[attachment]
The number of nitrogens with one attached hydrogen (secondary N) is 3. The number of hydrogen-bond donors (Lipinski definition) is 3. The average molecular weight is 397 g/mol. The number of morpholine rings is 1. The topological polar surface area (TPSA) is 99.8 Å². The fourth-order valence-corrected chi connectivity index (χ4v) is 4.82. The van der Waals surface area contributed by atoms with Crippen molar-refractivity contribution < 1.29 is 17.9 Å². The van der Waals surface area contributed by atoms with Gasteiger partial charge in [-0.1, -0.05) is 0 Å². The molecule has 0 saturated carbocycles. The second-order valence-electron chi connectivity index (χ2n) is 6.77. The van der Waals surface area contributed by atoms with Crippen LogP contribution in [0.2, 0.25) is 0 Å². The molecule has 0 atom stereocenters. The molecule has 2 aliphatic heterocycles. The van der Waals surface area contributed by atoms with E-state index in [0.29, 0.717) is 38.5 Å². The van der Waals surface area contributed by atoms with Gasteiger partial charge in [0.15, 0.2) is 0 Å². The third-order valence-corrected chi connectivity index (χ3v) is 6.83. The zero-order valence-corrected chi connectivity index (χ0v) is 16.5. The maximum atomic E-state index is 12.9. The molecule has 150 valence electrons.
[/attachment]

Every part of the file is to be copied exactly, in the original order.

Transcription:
The number of nitrogens with one attached hydrogen (secondary N) is 3. The number of hydrogen-bond donors (Lipinski definition) is 3. The average molecular weight is 397 g/mol. The number of morpholine rings is 1. The topological polar surface area (TPSA) is 99.8 Å². The fourth-order valence-corrected chi connectivity index (χ4v) is 4.82. The van der Waals surface area contributed by atoms with Crippen molar-refractivity contribution < 1.29 is 17.9 Å². The van der Waals surface area contributed by atoms with Gasteiger partial charge in [-0.1, -0.05) is 0 Å². The molecule has 0 saturated carbocycles. The second-order valence-electron chi connectivity index (χ2n) is 6.77. The van der Waals surface area contributed by atoms with Crippen LogP contribution in [0.2, 0.25) is 0 Å². The molecule has 0 atom stereocenters. The molecule has 2 aliphatic heterocycles. The van der Waals surface area contributed by atoms with E-state index in [0.29, 0.717) is 38.5 Å². The van der Waals surface area contributed by atoms with Gasteiger partial charge in [0.15, 0.2) is 0 Å². The third-order valence-corrected chi connectivity index (χ3v) is 6.83. The zero-order valence-corrected chi connectivity index (χ0v) is 16.5. The maximum atomic E-state index is 12.9. The molecule has 150 valence electrons.